Paraguay come hurtling out of the starting blocks, and within three minutes they fire in their first shot of the match, but Roque Santa Cruz’s shot from the edge of the penalty area clips off Martin Skrtel. The Slovakian goalkeeper Jan Mucha is alert and tips the ball around the post. It starts to feel as if Paraguay are going to camp out in the Slovakian half, but attacking formations bring their own risks and when Slovakia do manage to get the ball into something approaching an attacking position, there are some wide open spaces for them to take advantage of. On nine minutes, they get such a break but, with players arriving in the penalty area and plenty of time and space, Jan Durica’s cross is completely mishit and sails harmlessly over the goal.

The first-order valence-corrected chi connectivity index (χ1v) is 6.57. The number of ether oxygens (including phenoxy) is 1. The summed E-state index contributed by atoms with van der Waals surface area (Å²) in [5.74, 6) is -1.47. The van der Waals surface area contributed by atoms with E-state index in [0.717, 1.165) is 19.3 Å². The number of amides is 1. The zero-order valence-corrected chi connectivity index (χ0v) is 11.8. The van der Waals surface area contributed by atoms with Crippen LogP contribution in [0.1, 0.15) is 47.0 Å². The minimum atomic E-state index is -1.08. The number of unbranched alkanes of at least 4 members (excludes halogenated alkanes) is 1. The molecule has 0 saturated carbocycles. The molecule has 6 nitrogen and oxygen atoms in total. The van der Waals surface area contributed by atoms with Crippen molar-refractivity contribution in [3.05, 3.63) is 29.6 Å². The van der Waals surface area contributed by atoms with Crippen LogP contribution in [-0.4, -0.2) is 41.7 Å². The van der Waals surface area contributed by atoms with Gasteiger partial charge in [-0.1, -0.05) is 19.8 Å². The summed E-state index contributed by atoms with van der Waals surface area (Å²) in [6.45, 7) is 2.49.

The match soon settles into a peculiar pattern. Paraguay get possession of the ball and push it wide. Slovakia foul whichever Paraguayan player has the ball. Paraguay lift the free-kick into the Slovakian penalty area. The Slovakian defence clears the ball. If Paraguay do score from a set piece today, it will be because they have had so many free kicks in the Slovakian half of the pitch. If you give the Paraguay midfield an infinite number of free-kicks in the Slovakian half of the pitch, they will get one right eventually. Whether it will be in this match, however, is an entirely different matter. When the match breaks out of this stultifying loop, however, their reasoning for playing three attacking players makes more sense. Cristian Riveros fires a low shot that Muchas does well to smother, Barrios shoots a foot over from the corner of the penalty area and Nelson Valdez shoots a couple of yards wide of Mucha’s post. They’re taking potshots at the Slovakian goal against a team that doesn’t seem to have woken up yet.